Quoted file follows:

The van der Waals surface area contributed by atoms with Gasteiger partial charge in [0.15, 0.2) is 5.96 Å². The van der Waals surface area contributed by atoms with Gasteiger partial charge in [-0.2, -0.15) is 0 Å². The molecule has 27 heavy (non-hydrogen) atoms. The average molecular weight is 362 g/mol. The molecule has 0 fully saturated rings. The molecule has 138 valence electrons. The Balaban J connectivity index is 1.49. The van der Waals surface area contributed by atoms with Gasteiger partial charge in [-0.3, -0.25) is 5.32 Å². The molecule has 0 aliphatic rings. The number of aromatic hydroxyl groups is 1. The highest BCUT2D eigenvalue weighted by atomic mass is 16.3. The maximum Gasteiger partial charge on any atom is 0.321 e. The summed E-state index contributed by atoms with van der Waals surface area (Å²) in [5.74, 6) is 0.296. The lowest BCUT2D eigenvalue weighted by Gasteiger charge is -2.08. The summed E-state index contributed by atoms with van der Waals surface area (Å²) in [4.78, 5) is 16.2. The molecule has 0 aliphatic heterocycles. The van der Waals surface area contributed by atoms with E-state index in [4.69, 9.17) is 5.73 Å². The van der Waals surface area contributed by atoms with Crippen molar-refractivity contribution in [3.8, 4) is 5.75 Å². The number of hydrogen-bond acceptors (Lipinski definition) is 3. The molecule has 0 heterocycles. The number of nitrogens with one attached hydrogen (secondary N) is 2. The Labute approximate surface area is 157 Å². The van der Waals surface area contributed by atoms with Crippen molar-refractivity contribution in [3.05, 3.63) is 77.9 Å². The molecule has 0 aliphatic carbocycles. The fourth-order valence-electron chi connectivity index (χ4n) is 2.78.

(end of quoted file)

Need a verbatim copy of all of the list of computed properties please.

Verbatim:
The van der Waals surface area contributed by atoms with Gasteiger partial charge in [0.15, 0.2) is 5.96 Å². The van der Waals surface area contributed by atoms with Gasteiger partial charge in [-0.2, -0.15) is 0 Å². The molecule has 27 heavy (non-hydrogen) atoms. The average molecular weight is 362 g/mol. The molecule has 0 fully saturated rings. The molecule has 138 valence electrons. The Balaban J connectivity index is 1.49. The van der Waals surface area contributed by atoms with Gasteiger partial charge in [-0.3, -0.25) is 5.32 Å². The molecule has 0 aliphatic rings. The number of aromatic hydroxyl groups is 1. The highest BCUT2D eigenvalue weighted by atomic mass is 16.3. The maximum Gasteiger partial charge on any atom is 0.321 e. The summed E-state index contributed by atoms with van der Waals surface area (Å²) in [5.74, 6) is 0.296. The lowest BCUT2D eigenvalue weighted by Gasteiger charge is -2.08. The summed E-state index contributed by atoms with van der Waals surface area (Å²) in [4.78, 5) is 16.2. The molecule has 0 aliphatic heterocycles. The van der Waals surface area contributed by atoms with E-state index in [4.69, 9.17) is 5.73 Å². The van der Waals surface area contributed by atoms with Crippen molar-refractivity contribution in [3.8, 4) is 5.75 Å². The number of hydrogen-bond acceptors (Lipinski definition) is 3. The molecule has 0 heterocycles. The number of nitrogens with one attached hydrogen (secondary N) is 2. The Labute approximate surface area is 157 Å². The van der Waals surface area contributed by atoms with Crippen molar-refractivity contribution in [3.05, 3.63) is 77.9 Å². The molecule has 0 aliphatic carbocycles. The fourth-order valence-electron chi connectivity index (χ4n) is 2.78.